United Nations Stabilization Mission in Haiti's Brazilian peacekeepers and United States soldiers distribute food and water in the slum of Cité Soleil, Haiti, on Jan. 24, 2010. Photo: Sophia Paris/United Nations Photo/Flickr

July 12, 2010

The original letter, sent to Le Devoir in French, is available here

Open letter to Mario Renaud, executive director, Centre for International Studies and Cooperation/Centre d’étude et de coopération internationale:

We are responding to your letter addressed to the people of Quebec (Libre Opinion, ‘Haïti, six mois après,’ Le Devoir, Saturday, July 10, 2010). It can be read here (in French only). We live in Cité Soleil, Haiti. However, since your letter attempts to define the relationship between Quebecois and Haitians, we prefer to speak for ourselves.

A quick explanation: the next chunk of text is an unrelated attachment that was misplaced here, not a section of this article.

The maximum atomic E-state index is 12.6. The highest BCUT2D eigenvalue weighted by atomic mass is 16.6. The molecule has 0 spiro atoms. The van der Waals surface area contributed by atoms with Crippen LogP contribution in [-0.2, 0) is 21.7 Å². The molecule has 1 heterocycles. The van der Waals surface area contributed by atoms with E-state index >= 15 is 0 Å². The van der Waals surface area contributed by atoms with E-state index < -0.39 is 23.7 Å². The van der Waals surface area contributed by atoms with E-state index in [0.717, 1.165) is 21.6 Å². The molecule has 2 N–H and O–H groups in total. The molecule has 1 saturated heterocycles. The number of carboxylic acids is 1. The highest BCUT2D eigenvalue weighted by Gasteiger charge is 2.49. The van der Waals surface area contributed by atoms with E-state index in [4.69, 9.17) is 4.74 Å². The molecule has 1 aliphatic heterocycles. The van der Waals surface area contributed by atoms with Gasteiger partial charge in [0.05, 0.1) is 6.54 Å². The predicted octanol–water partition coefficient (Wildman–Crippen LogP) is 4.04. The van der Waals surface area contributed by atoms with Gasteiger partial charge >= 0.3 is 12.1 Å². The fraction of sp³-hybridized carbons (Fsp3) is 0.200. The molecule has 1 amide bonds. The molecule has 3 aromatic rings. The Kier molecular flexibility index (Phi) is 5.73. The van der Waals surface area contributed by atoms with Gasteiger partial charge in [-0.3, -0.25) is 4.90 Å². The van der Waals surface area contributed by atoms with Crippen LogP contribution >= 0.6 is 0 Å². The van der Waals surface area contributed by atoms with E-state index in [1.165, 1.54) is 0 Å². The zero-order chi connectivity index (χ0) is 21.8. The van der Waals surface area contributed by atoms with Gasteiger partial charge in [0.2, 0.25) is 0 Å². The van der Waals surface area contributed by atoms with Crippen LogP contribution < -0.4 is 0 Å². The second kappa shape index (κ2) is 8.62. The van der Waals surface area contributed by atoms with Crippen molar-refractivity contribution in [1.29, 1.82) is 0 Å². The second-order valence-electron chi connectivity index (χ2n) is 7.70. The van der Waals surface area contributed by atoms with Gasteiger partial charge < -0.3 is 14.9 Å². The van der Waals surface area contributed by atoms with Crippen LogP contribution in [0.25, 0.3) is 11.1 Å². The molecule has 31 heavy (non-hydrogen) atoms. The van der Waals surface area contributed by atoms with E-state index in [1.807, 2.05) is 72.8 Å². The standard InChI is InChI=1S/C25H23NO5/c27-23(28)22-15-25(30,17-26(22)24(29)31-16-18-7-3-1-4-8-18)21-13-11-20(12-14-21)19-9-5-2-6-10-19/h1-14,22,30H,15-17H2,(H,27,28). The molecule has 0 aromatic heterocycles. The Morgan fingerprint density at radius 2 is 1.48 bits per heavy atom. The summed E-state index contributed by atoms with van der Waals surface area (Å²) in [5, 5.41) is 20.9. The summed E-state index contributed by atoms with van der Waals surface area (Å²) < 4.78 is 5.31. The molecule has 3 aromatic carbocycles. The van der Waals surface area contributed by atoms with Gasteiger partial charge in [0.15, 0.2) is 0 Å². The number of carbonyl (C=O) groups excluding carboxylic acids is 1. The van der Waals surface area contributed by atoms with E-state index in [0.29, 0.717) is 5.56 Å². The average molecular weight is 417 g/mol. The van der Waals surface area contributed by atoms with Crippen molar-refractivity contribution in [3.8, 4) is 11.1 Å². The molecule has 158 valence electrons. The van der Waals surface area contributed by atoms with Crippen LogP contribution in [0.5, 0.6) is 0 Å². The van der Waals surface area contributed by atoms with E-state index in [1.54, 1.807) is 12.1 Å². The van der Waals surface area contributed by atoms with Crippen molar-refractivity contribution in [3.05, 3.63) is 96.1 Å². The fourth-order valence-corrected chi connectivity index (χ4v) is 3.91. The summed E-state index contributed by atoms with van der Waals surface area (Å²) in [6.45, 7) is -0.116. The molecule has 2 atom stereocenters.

You begin by criticizing those who criticize the work being done by NGOs and the Haitian state. You claim solidarity, rather than cynicism, is needed. Cynicism is not the opposite of solidarity. We assume that you use cynicism in its pejorative sense, meaning a disinclination to believe in human sincerity. There is certainly a wealth of evidence to lead us to that kind of cynicism. However, we place ourselves within the tradition of the Greek Cynics who understood that virtue was all that was required to achieve happiness. Virtue is truth. We are terrified of what we might become were we to give up our Cynicism.

You acknowledge the magnitude of the catastrophe for Haiti that has only “the means accorded it by the international community.” You do not specify what foreign pressures undermine Haitian independence or in what manner. However, you claim that CECI’s approach rests upon the participation of the Haitian state and population, cooperation between the civil society and the government, and local development based on the agricultural sector.